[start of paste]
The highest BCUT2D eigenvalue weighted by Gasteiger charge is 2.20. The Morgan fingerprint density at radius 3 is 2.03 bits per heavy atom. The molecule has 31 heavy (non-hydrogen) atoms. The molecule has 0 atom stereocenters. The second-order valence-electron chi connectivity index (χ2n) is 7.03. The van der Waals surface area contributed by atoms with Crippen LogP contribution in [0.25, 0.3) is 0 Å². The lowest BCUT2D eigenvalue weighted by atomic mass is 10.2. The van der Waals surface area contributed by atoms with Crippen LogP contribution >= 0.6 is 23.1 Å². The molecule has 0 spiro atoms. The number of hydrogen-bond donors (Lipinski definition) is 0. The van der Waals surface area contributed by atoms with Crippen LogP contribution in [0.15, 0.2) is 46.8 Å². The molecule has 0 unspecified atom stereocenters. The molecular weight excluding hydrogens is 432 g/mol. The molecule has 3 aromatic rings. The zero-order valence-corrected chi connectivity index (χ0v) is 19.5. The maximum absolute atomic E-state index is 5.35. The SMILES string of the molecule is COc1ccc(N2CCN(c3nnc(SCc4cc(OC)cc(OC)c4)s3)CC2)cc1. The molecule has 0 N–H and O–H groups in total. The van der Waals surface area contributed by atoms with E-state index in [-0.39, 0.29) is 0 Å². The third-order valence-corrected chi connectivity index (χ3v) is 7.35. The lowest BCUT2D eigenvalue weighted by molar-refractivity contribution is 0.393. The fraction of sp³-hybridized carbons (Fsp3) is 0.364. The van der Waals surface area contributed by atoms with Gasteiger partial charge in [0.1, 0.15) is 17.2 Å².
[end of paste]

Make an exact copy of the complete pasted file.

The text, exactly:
The highest BCUT2D eigenvalue weighted by Gasteiger charge is 2.20. The Morgan fingerprint density at radius 3 is 2.03 bits per heavy atom. The molecule has 31 heavy (non-hydrogen) atoms. The molecule has 0 atom stereocenters. The second-order valence-electron chi connectivity index (χ2n) is 7.03. The van der Waals surface area contributed by atoms with Crippen LogP contribution in [0.25, 0.3) is 0 Å². The lowest BCUT2D eigenvalue weighted by atomic mass is 10.2. The van der Waals surface area contributed by atoms with Crippen LogP contribution >= 0.6 is 23.1 Å². The molecule has 0 spiro atoms. The number of hydrogen-bond donors (Lipinski definition) is 0. The van der Waals surface area contributed by atoms with Crippen LogP contribution in [0.15, 0.2) is 46.8 Å². The molecule has 0 unspecified atom stereocenters. The molecular weight excluding hydrogens is 432 g/mol. The molecule has 3 aromatic rings. The zero-order valence-corrected chi connectivity index (χ0v) is 19.5. The maximum absolute atomic E-state index is 5.35. The SMILES string of the molecule is COc1ccc(N2CCN(c3nnc(SCc4cc(OC)cc(OC)c4)s3)CC2)cc1. The molecule has 0 N–H and O–H groups in total. The van der Waals surface area contributed by atoms with E-state index in [-0.39, 0.29) is 0 Å². The third-order valence-corrected chi connectivity index (χ3v) is 7.35. The lowest BCUT2D eigenvalue weighted by molar-refractivity contribution is 0.393. The fraction of sp³-hybridized carbons (Fsp3) is 0.364. The van der Waals surface area contributed by atoms with Gasteiger partial charge in [0.1, 0.15) is 17.2 Å².